Of the close to 31,000 organ transplants performed annually in the United States, those involving organs from HIV-infected donors will remain a small minority: Experts estimate that each year, 500 to 600 HIV-positive people would die under circumstances that would make their organs available for transplant. As more HIV-infected patients on the waiting list receive organs, uninfected patients will also move up in line.

Dr. David Klassen, chief medical officer of the United Network for Organ Sharing, said that key questions remain about the new generation of transplants, which are conducted under rules that treat them as research procedures. Among those are whether organs from HIV-positive donors will be as resilient as organs that have come from uninfected donors.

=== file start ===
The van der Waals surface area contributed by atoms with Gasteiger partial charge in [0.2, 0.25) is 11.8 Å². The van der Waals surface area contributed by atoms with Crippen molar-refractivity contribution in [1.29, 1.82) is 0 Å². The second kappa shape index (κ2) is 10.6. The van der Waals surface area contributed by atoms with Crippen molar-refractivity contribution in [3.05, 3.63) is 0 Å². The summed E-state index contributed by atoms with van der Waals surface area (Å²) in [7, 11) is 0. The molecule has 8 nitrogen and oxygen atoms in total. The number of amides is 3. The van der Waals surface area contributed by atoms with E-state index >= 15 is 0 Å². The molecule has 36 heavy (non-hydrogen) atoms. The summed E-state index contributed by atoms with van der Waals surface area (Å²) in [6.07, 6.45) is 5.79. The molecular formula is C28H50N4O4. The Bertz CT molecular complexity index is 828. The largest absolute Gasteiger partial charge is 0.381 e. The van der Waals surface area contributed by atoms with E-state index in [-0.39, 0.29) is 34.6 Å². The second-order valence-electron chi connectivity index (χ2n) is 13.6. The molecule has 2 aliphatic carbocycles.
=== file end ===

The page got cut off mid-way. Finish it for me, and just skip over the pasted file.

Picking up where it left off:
Klassen also said that in matching donors and recipients, physicians will have the added challenge of trying to ensure that an HIV-infected recipient does not get an organ from a donor infected with a more aggressive strain of the human immunodeficiency virus. In most cases, he said, that fit can be assumed if both recipient and donor have taken the same anti-viral medications and done well on them.

But in cases in which a deceased donor’s HIV infection is diagnosed at the time of his or her death, that may not be possible, said Klassen.

Still, Klassen emphasized that the new procedures underscore how dramatically the prognosis for HIV-positive patients has changed.